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Factorial BG ANOVA

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  1. Factorial BG ANOVA Psy 420 Ainsworth

  2. Topics in Factorial Designs • Factorial? • Crossing and Nesting • Assumptions • Analysis • Traditional and Regression Approaches • Main Effects of IVs • Interactions among IVs • Higher order designs • “Dangling control group” factorial designs • Specific Comparisons • Main Effects • Simple Effects • Interaction Contrasts • Effect Size estimates • Power and Sample Size

  3. Factorial? • Factorial – means that all levels of one IV are completely crossed with all level of the other IV(s). • Crossed – all levels of one variable occur in combination with all levels of the other variable(s) • Nested – levels of one variable appear at different levels of the other variable(s)

  4. Factorial? • Crossing example • Every level of teaching method is found together with every level of book • You would have a different randomly selected and randomly assigned group of subjects in each cell • Technically this means that subjects are nested within cells

  5. Factorial? • Crossing Example 2 – repeated measures • In repeated measures designs subjects cross the levels of the IV

  6. Factorial? • Nesting Example • This example shows testing of classes that are pre-existing; no random selection or assignment • In this case classes are nested within each cell which means that the interaction is confounded with class

  7. Assumptions • Normality of Sampling distribution of means • Applies to the individual cells • 20+ DFs for error and assumption met • Homogeneity of Variance • Same assumption as one-way; applies to cells • In order to use ANOVA you need to assume that all cells are from the same population

  8. Assumptions • Independence of errors • Thinking in terms of regression; an error associated with one score is independent of other scores, etc. • Absence of outliers • Relates back to normality and assuming a common population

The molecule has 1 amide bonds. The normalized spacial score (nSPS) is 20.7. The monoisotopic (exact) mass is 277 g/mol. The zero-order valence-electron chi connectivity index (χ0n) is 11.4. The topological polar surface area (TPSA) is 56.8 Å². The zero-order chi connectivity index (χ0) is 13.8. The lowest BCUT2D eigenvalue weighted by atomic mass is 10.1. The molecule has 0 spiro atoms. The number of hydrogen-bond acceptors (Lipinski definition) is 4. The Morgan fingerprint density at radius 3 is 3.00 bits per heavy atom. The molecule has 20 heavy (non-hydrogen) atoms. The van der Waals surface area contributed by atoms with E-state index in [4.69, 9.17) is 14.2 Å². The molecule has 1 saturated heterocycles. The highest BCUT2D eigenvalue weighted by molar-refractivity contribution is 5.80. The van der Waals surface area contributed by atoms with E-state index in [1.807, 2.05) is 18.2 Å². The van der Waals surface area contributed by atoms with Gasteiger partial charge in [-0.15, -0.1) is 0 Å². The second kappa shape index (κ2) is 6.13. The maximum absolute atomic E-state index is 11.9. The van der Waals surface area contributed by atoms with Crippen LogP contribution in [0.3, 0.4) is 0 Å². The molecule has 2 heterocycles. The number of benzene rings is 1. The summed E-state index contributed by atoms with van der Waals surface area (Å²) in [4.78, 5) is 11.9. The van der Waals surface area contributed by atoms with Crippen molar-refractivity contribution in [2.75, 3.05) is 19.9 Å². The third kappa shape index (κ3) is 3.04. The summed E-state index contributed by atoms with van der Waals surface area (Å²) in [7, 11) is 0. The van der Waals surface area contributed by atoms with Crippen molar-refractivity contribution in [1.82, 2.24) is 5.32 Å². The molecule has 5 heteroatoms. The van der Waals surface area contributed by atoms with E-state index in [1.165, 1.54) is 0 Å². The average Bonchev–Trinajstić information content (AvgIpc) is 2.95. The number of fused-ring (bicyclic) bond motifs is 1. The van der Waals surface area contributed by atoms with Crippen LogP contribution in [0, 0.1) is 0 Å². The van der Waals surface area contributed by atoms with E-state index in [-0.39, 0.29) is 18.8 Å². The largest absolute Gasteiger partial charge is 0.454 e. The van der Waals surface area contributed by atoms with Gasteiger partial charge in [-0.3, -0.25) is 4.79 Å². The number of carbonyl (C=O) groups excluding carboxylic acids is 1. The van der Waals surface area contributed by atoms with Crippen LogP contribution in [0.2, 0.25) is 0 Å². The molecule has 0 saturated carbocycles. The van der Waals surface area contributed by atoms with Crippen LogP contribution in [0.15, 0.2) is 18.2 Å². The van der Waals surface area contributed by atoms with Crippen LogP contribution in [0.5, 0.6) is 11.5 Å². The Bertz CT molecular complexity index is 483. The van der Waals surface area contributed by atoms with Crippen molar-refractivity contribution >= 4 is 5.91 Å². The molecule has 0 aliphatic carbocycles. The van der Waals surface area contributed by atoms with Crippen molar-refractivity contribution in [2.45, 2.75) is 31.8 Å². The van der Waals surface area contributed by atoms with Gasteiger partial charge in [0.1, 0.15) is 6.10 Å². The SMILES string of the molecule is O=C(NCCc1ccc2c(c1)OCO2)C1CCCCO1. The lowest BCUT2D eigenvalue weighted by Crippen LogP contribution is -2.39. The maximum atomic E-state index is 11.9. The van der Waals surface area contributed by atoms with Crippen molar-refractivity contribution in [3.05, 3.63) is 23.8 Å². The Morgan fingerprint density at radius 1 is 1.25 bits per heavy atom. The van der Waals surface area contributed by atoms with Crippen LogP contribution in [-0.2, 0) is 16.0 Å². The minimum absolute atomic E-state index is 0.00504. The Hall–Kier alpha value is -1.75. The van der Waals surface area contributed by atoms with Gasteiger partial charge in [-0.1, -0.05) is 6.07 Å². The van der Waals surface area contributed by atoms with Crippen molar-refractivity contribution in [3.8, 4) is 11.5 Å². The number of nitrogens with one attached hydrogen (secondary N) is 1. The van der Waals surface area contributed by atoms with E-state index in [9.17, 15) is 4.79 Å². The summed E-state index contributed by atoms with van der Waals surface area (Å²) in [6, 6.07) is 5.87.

9. Equations • Extension of the GLM to two IVs •  = deviation of a score, Y, around the grand mean, , caused by IV A (Main effect of A) •  = deviation of scores caused by IV B (Main effect of B) •  = deviation of scores caused by the interaction of A and B (Interaction of AB), above and beyond the main effects

  10. Equations • Performing a factorial analysis essentially does the job of three analyses in one • Two one-way ANOVAs, one for each main effect • And a test of the interaction • Interaction – the effect of one IV depends on the level of another IV • e.g. The T and F book works better with a combo of media and lecture, while the K and W book works better with just lecture

  11. Equations • The between groups sums of squares from previous is further broken down; • Before SSbg = SSeffect • Now SSbg = SSA + SSB + SSAB • In a two IV factorial design A, B and AxB all differentiate between groups, therefore they all add to the SSbg

  12. Equations • Total variability = (variability of A around GM) + (variability of B around GM) + (variability of each group mean {AxB} around GM) + (variability of each person’s score around their group mean) • SSTotal = SSA + SSB + SSAB + SSS/AB

  13. Equations • Degrees of Freedom • dfeffect = #groupseffect – 1 • dfAB = (a – 1)(b – 1) • dfs/AB = ab(s – 1) = abs – ab = abn – ab = N – ab • dftotal = N – 1 = a – 1 + b – 1 + (a – 1)(b – 1) + N – ab

  14. Equations • Breakdown of sums of squares

  15. Equations • Breakdown of degrees of freedom

  16. Equations • Mean square • The mean squares are calculated the same • SS/df = MS • You just have more of them, MSA, MSB, MSAB, and MSS/AB • This expands when you have more IVs • One for each main effect, one for each interaction (two-way, three-way, etc.)

  17. Equations • F-test • Each effect and interaction is a separate F-test • Calculated the same way: MSeffect/MSS/AB since MSS/AB is our variance estimate • You look up a separate Fcrit for each test using the dfeffect, dfS/AB and tabled values

  18. Sample data

  19. Sample data • Sample info • So we have 3 subjects per cell • A has 3 levels, B has 3 levels • So this is a 3 x 3 design

  20. Analysis – Computational • Marginal Totals – we look in the margins of a data set when computing main effects • Cell totals – we look at the cell totals when computing interactions • In order to use the computational formulas we need to compute both marginal and cell totals

  21. Sample data reconfigured into cell and marginal totals Analysis – Computational

  22. Analysis – Computational • Formulas for SS

  23. Analysis – Computational • Example

  24. Analysis – Computational • Example

  25. Analysis – Computational • Example

  26. Analysis – Computational • Example

  27. Analysis – Computational • Fcrit(2,18)=3.55 • Fcrit(4,18)=2.93 • Since 15.25 > 3.55, the effect for profession is significant • Since 14.55 > 3.55, the effect for length is significant • Since 23.46 > 2.93, the effect for profession * length is significant